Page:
The major finding is that the most important desire is for students and teachers to have good relationships. It rated above technology in importance for students.

“Students want their teacher to know who they are, to take an interest in what they’re learning and how they’re learning it.” According to Dr Moyle that is a reaffirmation about how professional educators do their job – and it’s not going to be usurped by putting computers in classrooms.

Her final observation is critical. “What is does mean is that we as professional educators need to rethink what sound pedagogies look like when they include technology.”

I think this links nicely with the Librarian’s 2.0 Manifesto in while many of us may not be comfortable in this new world of technology, our students are but what they want is what they have always wanted – a caring and understanding teacher. If we are prepared to embrace technology,even in a small way at the beginning, that link may be reinforced. Why not ask your students to show you what they can do with technology? I for one certainly learnt a few PowerPoint tips from my students. I could actually see their chests swell when they knew they were teaching me something.

Librarian’s Manifesto

As teacher librarians, what do we believe our role to be?  Are we teachers, librarians, somewhere in between or something else?  We know what many of our teaching colleagues may think.  Sometimes our role can be misunderstood while at other times our role is regarded as vital within the school and the learning environment.

Below is a link to a video on teachertube so it should not be blocked by system filters on what one teacher librarian believes her role to be through her manifesto of a Librarian 2.0.  It makes thoughtful reading, especially for me the idea of understanding how my studetns learn and working in that environment, even though it may be different than my own.


NLA Innovative Ideas Forum 2009

Yesterday I attended the National Library of Australia’s Innovative Ideas Forum 2009. The theme for this year’s forum was “The value and significance of social networking for cultural institutions”. I really appreciated the diversity of the program. Marcus Gillezeau’s (Producer/Director, Firelight Productions) presentation on the social phenomenon of Scorched.tv (cross platform tele-movie feature on Channel 9 in August 2008) really challenged me in terms of the power of social networking and an increasing blurring of the lines between fiction and reality in a world where info-consumers become info-producers.  At the end of the day as I debriefed with some friends, trying to ‘unpack’ the many complexities of Scorched as 21stC all-media storytelling, comparisons to the War of the Worlds radio play was noted a number of times!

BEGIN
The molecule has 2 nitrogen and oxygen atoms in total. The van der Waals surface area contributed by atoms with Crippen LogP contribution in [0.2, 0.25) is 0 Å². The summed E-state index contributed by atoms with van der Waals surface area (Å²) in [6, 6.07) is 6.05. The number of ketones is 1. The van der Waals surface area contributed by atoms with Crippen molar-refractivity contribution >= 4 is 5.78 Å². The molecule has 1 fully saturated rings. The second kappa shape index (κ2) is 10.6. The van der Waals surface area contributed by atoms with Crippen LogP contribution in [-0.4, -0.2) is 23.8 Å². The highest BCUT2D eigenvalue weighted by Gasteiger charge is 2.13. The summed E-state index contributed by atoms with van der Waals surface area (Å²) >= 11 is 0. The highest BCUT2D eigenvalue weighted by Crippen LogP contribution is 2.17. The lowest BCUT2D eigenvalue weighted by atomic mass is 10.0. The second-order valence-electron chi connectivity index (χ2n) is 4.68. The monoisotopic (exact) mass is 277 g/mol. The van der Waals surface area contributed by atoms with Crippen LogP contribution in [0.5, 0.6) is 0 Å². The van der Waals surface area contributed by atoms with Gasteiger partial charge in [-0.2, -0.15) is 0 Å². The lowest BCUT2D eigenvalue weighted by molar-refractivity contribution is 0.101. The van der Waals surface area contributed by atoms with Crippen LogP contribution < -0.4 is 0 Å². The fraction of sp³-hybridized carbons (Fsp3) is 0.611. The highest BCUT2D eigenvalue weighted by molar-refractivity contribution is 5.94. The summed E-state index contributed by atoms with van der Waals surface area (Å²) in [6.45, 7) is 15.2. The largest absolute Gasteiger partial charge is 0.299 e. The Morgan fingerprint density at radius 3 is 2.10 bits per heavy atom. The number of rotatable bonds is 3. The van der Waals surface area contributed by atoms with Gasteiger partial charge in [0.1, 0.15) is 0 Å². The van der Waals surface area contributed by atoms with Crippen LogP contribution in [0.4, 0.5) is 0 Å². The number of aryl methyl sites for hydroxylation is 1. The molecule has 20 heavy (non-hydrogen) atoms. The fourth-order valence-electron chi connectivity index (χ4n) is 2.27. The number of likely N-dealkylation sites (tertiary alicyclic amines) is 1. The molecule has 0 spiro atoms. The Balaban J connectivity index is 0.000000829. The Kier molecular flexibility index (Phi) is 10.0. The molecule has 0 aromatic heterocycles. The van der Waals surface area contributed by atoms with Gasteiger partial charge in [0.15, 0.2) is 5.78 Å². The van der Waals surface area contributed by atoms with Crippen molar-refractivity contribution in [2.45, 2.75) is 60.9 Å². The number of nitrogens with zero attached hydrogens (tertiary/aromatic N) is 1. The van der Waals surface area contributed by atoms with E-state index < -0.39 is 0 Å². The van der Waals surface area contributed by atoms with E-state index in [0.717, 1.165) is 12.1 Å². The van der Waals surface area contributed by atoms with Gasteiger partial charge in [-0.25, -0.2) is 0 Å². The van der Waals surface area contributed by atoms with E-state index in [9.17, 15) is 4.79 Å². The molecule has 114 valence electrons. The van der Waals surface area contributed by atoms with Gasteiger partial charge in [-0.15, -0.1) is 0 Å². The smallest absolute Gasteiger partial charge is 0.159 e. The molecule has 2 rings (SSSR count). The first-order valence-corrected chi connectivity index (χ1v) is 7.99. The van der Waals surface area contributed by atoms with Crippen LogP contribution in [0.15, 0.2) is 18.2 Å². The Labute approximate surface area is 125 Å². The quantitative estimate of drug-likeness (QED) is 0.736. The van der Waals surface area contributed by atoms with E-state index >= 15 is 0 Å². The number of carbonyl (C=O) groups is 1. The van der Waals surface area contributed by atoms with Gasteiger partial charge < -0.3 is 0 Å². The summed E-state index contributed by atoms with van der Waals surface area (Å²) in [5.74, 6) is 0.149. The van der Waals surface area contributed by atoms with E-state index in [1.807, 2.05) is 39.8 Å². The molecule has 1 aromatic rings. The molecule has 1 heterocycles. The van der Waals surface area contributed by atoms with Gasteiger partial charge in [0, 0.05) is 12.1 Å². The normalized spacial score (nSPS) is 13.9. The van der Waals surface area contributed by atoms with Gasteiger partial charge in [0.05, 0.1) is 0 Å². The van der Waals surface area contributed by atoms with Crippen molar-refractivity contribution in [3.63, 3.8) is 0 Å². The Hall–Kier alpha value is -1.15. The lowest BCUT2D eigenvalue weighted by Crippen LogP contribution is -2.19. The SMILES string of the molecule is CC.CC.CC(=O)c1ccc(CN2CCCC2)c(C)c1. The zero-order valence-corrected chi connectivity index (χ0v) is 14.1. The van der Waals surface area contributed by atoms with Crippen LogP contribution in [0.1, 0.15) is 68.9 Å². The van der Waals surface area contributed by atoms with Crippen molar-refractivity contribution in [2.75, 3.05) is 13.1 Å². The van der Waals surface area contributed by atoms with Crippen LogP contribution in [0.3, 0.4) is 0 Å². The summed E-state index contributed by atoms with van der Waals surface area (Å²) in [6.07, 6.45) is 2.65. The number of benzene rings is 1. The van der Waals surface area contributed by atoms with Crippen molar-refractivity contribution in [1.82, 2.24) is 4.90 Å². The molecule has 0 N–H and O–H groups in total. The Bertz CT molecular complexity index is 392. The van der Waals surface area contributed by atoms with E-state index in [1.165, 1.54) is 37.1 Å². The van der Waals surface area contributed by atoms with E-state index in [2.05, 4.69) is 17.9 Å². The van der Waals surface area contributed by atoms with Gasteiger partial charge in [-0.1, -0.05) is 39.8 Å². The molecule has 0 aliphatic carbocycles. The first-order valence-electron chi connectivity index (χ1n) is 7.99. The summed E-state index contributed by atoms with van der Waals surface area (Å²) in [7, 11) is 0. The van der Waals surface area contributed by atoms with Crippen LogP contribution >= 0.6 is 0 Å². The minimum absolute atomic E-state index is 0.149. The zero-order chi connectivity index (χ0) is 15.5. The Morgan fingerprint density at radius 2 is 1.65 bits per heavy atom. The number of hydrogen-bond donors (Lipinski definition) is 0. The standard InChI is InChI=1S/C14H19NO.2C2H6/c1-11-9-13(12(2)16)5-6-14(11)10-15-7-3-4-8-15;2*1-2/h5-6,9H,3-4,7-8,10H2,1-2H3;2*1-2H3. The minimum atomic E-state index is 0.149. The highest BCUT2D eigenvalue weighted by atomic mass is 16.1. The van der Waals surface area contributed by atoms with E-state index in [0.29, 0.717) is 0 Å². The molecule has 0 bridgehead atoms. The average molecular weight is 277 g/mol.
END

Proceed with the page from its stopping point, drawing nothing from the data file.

The sessions by Dr Anne Summers (Author and Columnist),  Mark Scott (Managing Director, ABC), Rose Holley (Manager, Australian Newspapers Digitisation Program, NLA), Darren Sharp (Senior Consultant, Collabforge) and  Jo Kay (Freelance Geek, Designer,Facilitator, Second Lifer) all addressed in some way, the impact of social networking on our lives, both personally and as information professionals.

The National Library also encouraged audience participation using Web 2.0 tools throughout the day… it was great to see people tweeting on their laptops and mobile phones, uploading photos in Flickr and recording ideas and responses on their blogs. Keep your eye on NLA’s iif2009 website for the vidcasts and podcasts of each session. Darren Sharp’s presentation Library 2.0: Citizens Co-Creating Culture has just been made available. These will be great resources for all CSU TL students to visit, esp. ETL401, ETL411, ETL523 and INF5XX (the new social networking subject for 2010 that I have yet to write!).

This is the fourth year that the NLA has hosted an innovation forum. I am already looking forward to seeing the draft of the 2010 program!

Twitter goes mainstream

TODAY on Twitter

TODAY on Twitter

Anyone who woke up to Channel 9’s The Today Show on Monday morning would have seen Karl and Charlie’s segment introducing viewers to Today’s new presence on Twitter. Interesting to see this was about one month after Seven’s Sunrise program started tweeting. Sinclair’s recent article in The Australian provides an overview of how Australia’s media companies have ’embraced’ Twitter as another way to connect with their audience. What’s interesting (and not surprising?) is that a number of ABC TV & radio shows have been early adopters of Twitter, tweeting their news feeds to a growing number of fans over the past few months. Check out this A-Z listing of Australian media using Twitter – it gives you an idea of the breadth of media users to date.

So has Twitter gone mainstream? Only yesterday, a Twitter tag was added to YouTube’s suite of share tags. Methinx, it’s here to stay, for now. What I’d love to find out, is how many of our CSU TL students have Twitter accounts yet. If you are a Twitter user, please share with us the reasons why you have added this to your personal Web 2.0 toolkit.

Effective TLs as mavens, connectors & salesmen… which one are you?

In his book, The Tipping Point: How Little Things Can Make a Big Difference (2000), author Malcolm Gladwell identifies three types of people who can make a difference: mavens, connectors, and salesmen.

US school library media specialist, Peggy Milam Creighton builds on the ideas of Gladwell in her School Library Media Activities Monthly article, Impact as a 21st-Century Library Media Specialist (2008).

She explores Gladwell’s 3 types in terms of the qualities and behaviours of exemplary teacher librarians.  Creighton’s article also challenges TLs to harness a range of Web 2.0 technologies to leverage themselves as ‘mavens, connectors and salesmen’. How do Creighton’s ideas inform your vision of what a teacher librarian ‘looks like’? 
To which do you aspire?